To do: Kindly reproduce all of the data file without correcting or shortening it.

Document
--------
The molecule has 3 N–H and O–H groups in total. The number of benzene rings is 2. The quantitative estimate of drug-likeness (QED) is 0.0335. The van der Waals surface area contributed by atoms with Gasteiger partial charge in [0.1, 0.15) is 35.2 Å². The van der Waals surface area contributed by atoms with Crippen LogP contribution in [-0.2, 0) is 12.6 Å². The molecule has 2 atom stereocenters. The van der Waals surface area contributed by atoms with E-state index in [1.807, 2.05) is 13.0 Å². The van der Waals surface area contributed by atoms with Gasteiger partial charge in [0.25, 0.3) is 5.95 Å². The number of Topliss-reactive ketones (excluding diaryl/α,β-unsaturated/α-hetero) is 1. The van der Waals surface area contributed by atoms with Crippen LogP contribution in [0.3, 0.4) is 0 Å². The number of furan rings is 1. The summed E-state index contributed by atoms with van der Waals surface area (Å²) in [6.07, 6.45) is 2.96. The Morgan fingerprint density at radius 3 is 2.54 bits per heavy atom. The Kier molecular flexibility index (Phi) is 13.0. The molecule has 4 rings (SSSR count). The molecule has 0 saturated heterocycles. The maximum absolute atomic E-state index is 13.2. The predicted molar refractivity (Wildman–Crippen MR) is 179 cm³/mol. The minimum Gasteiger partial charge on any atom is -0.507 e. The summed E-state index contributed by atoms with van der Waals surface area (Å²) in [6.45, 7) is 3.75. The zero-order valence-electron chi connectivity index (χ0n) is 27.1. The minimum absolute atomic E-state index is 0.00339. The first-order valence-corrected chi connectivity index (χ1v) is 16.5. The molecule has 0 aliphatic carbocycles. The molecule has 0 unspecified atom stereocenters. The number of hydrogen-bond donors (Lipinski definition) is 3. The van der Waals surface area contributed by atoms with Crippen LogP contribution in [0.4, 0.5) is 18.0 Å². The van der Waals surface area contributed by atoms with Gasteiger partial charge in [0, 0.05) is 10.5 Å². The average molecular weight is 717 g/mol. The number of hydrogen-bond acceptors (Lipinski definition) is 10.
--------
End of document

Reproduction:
The molecule has 3 N–H and O–H groups in total. The number of benzene rings is 2. The quantitative estimate of drug-likeness (QED) is 0.0335. The van der Waals surface area contributed by atoms with Gasteiger partial charge in [0.1, 0.15) is 35.2 Å². The van der Waals surface area contributed by atoms with Crippen LogP contribution in [-0.2, 0) is 12.6 Å². The molecule has 2 atom stereocenters. The van der Waals surface area contributed by atoms with E-state index in [1.807, 2.05) is 13.0 Å². The van der Waals surface area contributed by atoms with Gasteiger partial charge in [0.25, 0.3) is 5.95 Å². The number of Topliss-reactive ketones (excluding diaryl/α,β-unsaturated/α-hetero) is 1. The van der Waals surface area contributed by atoms with Crippen LogP contribution in [0.3, 0.4) is 0 Å². The number of furan rings is 1. The summed E-state index contributed by atoms with van der Waals surface area (Å²) in [6.07, 6.45) is 2.96. The Morgan fingerprint density at radius 3 is 2.54 bits per heavy atom. The Kier molecular flexibility index (Phi) is 13.0. The molecule has 4 rings (SSSR count). The molecule has 0 saturated heterocycles. The maximum absolute atomic E-state index is 13.2. The predicted molar refractivity (Wildman–Crippen MR) is 179 cm³/mol. The minimum Gasteiger partial charge on any atom is -0.507 e. The summed E-state index contributed by atoms with van der Waals surface area (Å²) in [6.45, 7) is 3.75. The zero-order valence-electron chi connectivity index (χ0n) is 27.1. The minimum absolute atomic E-state index is 0.00339. The first-order valence-corrected chi connectivity index (χ1v) is 16.5. The molecule has 0 aliphatic carbocycles. The molecule has 0 unspecified atom stereocenters. The number of hydrogen-bond donors (Lipinski definition) is 3. The van der Waals surface area contributed by atoms with Crippen LogP contribution in [0.4, 0.5) is 18.0 Å². The van der Waals surface area contributed by atoms with Gasteiger partial charge in [0, 0.05) is 10.5 Å². The average molecular weight is 717 g/mol. The number of hydrogen-bond acceptors (Lipinski definition) is 10.